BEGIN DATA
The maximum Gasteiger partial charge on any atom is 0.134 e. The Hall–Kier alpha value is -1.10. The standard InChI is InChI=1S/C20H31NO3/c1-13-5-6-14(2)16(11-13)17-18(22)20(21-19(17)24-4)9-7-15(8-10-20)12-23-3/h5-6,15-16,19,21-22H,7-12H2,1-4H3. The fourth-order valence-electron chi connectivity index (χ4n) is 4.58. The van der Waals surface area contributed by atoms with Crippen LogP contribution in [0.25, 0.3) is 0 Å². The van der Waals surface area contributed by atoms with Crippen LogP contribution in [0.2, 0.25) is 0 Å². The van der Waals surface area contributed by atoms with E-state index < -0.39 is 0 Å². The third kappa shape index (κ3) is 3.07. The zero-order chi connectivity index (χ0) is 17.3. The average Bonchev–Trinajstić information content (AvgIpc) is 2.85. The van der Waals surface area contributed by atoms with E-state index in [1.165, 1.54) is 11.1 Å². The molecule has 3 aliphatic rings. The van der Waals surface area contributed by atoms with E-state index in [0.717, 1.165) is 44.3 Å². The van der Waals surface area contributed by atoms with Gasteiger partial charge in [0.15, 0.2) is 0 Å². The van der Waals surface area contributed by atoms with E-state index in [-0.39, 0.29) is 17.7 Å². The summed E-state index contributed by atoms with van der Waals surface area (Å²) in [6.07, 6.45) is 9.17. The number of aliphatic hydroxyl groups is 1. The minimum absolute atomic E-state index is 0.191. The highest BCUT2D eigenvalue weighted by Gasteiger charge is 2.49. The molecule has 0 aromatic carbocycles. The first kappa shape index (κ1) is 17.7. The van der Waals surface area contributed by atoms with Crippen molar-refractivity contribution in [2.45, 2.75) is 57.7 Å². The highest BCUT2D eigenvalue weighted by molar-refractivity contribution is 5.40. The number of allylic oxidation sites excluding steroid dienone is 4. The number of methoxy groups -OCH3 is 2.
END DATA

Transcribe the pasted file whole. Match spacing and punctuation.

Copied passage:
The maximum Gasteiger partial charge on any atom is 0.134 e. The Hall–Kier alpha value is -1.10. The standard InChI is InChI=1S/C20H31NO3/c1-13-5-6-14(2)16(11-13)17-18(22)20(21-19(17)24-4)9-7-15(8-10-20)12-23-3/h5-6,15-16,19,21-22H,7-12H2,1-4H3. The fourth-order valence-electron chi connectivity index (χ4n) is 4.58. The van der Waals surface area contributed by atoms with Crippen LogP contribution in [0.25, 0.3) is 0 Å². The van der Waals surface area contributed by atoms with Crippen LogP contribution in [0.2, 0.25) is 0 Å². The van der Waals surface area contributed by atoms with E-state index < -0.39 is 0 Å². The third kappa shape index (κ3) is 3.07. The zero-order chi connectivity index (χ0) is 17.3. The average Bonchev–Trinajstić information content (AvgIpc) is 2.85. The van der Waals surface area contributed by atoms with E-state index in [1.165, 1.54) is 11.1 Å². The molecule has 3 aliphatic rings. The van der Waals surface area contributed by atoms with E-state index in [0.717, 1.165) is 44.3 Å². The van der Waals surface area contributed by atoms with Gasteiger partial charge in [0.15, 0.2) is 0 Å². The van der Waals surface area contributed by atoms with E-state index in [-0.39, 0.29) is 17.7 Å². The summed E-state index contributed by atoms with van der Waals surface area (Å²) in [6.07, 6.45) is 9.17. The number of aliphatic hydroxyl groups is 1. The minimum absolute atomic E-state index is 0.191. The highest BCUT2D eigenvalue weighted by Gasteiger charge is 2.49. The molecule has 0 aromatic carbocycles. The first kappa shape index (κ1) is 17.7. The van der Waals surface area contributed by atoms with Crippen molar-refractivity contribution in [2.45, 2.75) is 57.7 Å². The highest BCUT2D eigenvalue weighted by molar-refractivity contribution is 5.40. The number of allylic oxidation sites excluding steroid dienone is 4. The number of methoxy groups -OCH3 is 2.